“What’s the difference between a Humanist and a New Atheist?”
That question came up in class the other day. I suggested the opening line of the Humanist Manifesto, as a beginning:
Humanism is a progressive philosophy of life that, without supernaturalism, affirms our ability and responsibility to lead ethical lives of personal fulfillment that aspire to the greater good of humanity.
Here’s another good source: Greg Epstein’s Good Without God: What a Billion Nonreligious People Do Believe. Epstein mentions an impressive roster of Humanists including Thomas Jefferson, John Lennon, Churchill, Sartre, Voltaire, Hume, Rushdie, Confucius, Vonnegut, Twain, Bil Gates, Warren Buffett, Darwin, & Einstein. Humanism is the fourth largest “lifestance” in the world today, nestling just behind Christianity, Islam, and Hinduism… and without really trying. Epstein writes:
We humanists take one look at a world in which the lives of thousands of innocent children are ripped away every year by hurricanes, earthquakes, and other “acts of God,” not to mention the thousand other fundamental injustices of life, and we conclude that if the universe we live in does not have competent moral management, then so be it: we must become the superintendents of our own lives. Humanism means taking charge of the often lousy world around us and working to shape it into a better place…
Humanists believe in life before death.
Amen. Most so-called New Atheists believe all that too, they just don’t say it enough. They should spend at least as much time and energy articulating their affinities as their aversions, and should be as clear about their own good intentions.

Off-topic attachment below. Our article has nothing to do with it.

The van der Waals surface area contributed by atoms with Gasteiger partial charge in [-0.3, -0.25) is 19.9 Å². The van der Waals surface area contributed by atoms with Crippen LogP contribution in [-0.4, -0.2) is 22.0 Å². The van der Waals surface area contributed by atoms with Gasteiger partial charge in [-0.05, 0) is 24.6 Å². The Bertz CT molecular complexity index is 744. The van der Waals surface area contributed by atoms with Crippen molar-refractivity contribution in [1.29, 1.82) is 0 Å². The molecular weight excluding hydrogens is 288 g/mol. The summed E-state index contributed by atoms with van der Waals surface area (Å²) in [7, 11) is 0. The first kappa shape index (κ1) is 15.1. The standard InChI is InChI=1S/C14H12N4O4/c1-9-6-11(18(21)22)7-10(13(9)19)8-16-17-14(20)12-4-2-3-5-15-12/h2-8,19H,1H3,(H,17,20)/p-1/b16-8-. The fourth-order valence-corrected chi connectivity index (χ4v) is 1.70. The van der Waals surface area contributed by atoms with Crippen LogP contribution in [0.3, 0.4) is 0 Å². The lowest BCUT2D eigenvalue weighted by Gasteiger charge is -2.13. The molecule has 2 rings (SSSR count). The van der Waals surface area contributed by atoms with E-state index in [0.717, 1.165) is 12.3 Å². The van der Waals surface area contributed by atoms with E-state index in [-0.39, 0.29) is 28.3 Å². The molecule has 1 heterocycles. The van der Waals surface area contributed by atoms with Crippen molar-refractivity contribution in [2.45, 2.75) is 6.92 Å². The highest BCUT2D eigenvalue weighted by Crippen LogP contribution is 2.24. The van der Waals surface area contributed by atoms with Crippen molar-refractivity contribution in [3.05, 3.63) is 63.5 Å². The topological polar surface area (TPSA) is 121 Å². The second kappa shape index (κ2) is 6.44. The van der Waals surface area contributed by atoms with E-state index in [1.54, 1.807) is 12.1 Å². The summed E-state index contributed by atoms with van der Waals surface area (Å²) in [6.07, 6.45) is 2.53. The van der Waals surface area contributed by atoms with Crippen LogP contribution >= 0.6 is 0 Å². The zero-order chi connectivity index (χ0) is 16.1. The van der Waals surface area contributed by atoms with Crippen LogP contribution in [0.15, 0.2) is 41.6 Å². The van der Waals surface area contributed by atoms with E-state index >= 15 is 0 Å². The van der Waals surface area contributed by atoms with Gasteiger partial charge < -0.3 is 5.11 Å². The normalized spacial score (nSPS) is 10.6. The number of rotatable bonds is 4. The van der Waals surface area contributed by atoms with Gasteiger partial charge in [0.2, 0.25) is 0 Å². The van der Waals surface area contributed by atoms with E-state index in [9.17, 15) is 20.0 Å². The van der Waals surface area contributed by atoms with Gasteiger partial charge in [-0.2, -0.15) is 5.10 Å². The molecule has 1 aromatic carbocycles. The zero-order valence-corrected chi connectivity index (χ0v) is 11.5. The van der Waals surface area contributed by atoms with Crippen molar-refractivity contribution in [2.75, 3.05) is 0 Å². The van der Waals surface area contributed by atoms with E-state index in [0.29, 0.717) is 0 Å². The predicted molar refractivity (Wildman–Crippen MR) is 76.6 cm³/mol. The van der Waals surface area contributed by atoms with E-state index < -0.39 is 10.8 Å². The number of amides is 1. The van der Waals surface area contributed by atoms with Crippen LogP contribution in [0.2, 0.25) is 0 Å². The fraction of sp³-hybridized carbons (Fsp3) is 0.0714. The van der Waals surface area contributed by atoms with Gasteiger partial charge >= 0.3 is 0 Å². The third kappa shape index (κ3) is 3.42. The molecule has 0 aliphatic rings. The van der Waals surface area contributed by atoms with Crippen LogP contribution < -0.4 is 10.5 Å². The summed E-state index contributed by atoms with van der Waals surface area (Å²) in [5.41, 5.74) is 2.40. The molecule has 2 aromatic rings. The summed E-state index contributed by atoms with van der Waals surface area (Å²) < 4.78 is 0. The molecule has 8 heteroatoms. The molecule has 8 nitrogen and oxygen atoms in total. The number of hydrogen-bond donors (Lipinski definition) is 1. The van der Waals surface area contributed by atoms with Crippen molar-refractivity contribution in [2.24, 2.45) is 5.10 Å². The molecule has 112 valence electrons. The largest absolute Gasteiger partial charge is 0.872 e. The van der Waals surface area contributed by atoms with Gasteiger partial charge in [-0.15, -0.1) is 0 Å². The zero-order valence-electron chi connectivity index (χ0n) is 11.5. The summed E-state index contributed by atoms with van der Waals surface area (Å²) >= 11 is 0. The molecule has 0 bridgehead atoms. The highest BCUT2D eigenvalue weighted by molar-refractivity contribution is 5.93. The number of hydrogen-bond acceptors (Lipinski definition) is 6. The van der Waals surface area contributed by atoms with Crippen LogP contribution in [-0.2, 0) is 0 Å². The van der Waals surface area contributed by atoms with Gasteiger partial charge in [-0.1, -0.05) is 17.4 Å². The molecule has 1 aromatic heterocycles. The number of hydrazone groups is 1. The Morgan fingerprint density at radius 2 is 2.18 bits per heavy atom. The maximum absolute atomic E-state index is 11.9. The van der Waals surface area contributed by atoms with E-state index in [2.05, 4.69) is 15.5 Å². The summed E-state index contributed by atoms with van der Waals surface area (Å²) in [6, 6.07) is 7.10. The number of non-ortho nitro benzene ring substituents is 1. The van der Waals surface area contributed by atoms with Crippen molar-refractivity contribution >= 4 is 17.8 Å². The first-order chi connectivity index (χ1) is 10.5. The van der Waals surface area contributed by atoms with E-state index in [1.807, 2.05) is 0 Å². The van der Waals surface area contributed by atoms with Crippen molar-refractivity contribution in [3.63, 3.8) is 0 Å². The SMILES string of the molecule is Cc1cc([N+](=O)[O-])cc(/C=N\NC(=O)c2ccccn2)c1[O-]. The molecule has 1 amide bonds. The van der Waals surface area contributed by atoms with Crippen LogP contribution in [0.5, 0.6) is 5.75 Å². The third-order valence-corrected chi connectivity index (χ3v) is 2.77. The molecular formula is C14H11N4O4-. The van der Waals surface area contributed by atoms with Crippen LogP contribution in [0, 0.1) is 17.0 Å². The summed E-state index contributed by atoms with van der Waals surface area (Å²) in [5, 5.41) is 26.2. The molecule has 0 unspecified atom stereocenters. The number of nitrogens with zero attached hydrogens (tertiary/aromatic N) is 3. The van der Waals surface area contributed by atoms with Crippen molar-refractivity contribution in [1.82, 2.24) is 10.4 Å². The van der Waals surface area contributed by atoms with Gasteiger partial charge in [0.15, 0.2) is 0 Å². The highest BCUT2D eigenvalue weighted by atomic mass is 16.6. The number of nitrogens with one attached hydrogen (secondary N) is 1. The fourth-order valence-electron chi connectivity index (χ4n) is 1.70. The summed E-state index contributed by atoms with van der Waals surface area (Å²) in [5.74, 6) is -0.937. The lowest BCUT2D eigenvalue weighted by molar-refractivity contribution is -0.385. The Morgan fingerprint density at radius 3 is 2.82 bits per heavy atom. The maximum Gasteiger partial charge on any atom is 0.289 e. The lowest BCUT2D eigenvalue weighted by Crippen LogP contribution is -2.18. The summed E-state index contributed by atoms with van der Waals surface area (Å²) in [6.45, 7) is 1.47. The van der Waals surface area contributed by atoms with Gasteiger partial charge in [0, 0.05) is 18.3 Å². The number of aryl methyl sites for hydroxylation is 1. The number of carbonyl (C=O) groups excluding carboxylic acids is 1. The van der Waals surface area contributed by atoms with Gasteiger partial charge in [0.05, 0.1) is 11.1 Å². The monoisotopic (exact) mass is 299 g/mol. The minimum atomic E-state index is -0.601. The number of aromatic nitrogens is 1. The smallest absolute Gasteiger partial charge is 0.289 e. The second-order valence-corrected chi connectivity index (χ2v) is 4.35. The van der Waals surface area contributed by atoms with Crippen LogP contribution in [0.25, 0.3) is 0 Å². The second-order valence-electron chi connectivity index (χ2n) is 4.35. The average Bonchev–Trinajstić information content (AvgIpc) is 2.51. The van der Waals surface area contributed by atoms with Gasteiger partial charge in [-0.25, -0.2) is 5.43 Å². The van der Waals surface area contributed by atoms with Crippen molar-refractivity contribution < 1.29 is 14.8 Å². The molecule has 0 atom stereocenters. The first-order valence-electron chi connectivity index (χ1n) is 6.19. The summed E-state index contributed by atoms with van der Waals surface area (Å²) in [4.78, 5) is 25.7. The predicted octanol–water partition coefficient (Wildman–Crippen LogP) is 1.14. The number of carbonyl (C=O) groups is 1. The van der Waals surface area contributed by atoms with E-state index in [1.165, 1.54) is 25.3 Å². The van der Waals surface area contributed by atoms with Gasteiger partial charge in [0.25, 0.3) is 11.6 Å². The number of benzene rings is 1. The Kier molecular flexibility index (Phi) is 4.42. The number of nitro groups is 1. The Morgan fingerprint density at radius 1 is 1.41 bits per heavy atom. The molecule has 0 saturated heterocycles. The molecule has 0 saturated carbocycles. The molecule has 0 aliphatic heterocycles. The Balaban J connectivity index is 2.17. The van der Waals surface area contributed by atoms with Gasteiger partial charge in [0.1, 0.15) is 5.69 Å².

Anthony Grayling has taken a stab at that with his new Good Book: A Humanist Bible, “a powerful secular alternative to the Bible.”
The Good Book consciously takes its design and presentation from the Bible, in its beauty of language and arrangement into short chapters and verses for ease of reading and quotability, offering to the non-religious seeker all the wisdom, insight, solace, inspiration, and perspective of secular humanist traditions that are older, far richer and more various than Christianity. Organized in 12 main sections—-Genesis, Histories, Widsom, The Sages, Parables, Consolations, Lamentations, Proverbs, Songs, Epistles, Acts, and the Good—-The Good Book opens with meditations on the origin and progress of the world and human life in it, then devotes attention to the question of how life should be lived, how we relate to one another, and how vicissitudes are to be faced and joys appreciated. Incorporating the writing of Herodotus and Lucretius, Confucius and Mencius, Seneca and Cicero, Montaigne, Bacon…
And so the next rendition of my Atheism class begins to resolve itself. Last time the theme was “Atheism and Spirituality.” Next, it’ll be “Atheism and Ethics.” Stay tuned.
And happy Earth Day!